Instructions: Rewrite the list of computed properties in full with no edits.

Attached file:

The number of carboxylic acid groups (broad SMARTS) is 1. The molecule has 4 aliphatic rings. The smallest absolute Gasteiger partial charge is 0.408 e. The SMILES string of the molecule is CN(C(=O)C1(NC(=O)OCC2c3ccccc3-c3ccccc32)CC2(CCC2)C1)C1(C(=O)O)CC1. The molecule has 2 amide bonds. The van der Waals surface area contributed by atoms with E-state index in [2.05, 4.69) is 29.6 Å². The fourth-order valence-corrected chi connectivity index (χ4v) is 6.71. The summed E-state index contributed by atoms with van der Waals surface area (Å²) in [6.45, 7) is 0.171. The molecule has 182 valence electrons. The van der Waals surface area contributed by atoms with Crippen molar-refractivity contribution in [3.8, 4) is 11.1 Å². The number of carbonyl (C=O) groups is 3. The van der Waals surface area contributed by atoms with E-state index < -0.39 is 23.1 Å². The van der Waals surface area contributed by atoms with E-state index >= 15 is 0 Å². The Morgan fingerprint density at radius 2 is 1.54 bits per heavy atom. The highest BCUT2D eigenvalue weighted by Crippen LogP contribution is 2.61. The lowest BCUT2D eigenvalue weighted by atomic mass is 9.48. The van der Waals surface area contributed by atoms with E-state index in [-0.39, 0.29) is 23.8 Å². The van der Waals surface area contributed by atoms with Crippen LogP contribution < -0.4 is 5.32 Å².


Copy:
The number of carboxylic acid groups (broad SMARTS) is 1. The molecule has 4 aliphatic rings. The smallest absolute Gasteiger partial charge is 0.408 e. The SMILES string of the molecule is CN(C(=O)C1(NC(=O)OCC2c3ccccc3-c3ccccc32)CC2(CCC2)C1)C1(C(=O)O)CC1. The molecule has 2 amide bonds. The van der Waals surface area contributed by atoms with E-state index in [2.05, 4.69) is 29.6 Å². The fourth-order valence-corrected chi connectivity index (χ4v) is 6.71. The summed E-state index contributed by atoms with van der Waals surface area (Å²) in [6.45, 7) is 0.171. The molecule has 182 valence electrons. The van der Waals surface area contributed by atoms with Crippen molar-refractivity contribution in [3.8, 4) is 11.1 Å². The number of carbonyl (C=O) groups is 3. The van der Waals surface area contributed by atoms with E-state index < -0.39 is 23.1 Å². The van der Waals surface area contributed by atoms with E-state index >= 15 is 0 Å². The Morgan fingerprint density at radius 2 is 1.54 bits per heavy atom. The highest BCUT2D eigenvalue weighted by Crippen LogP contribution is 2.61. The lowest BCUT2D eigenvalue weighted by atomic mass is 9.48. The van der Waals surface area contributed by atoms with E-state index in [-0.39, 0.29) is 23.8 Å². The van der Waals surface area contributed by atoms with Crippen LogP contribution < -0.4 is 5.32 Å².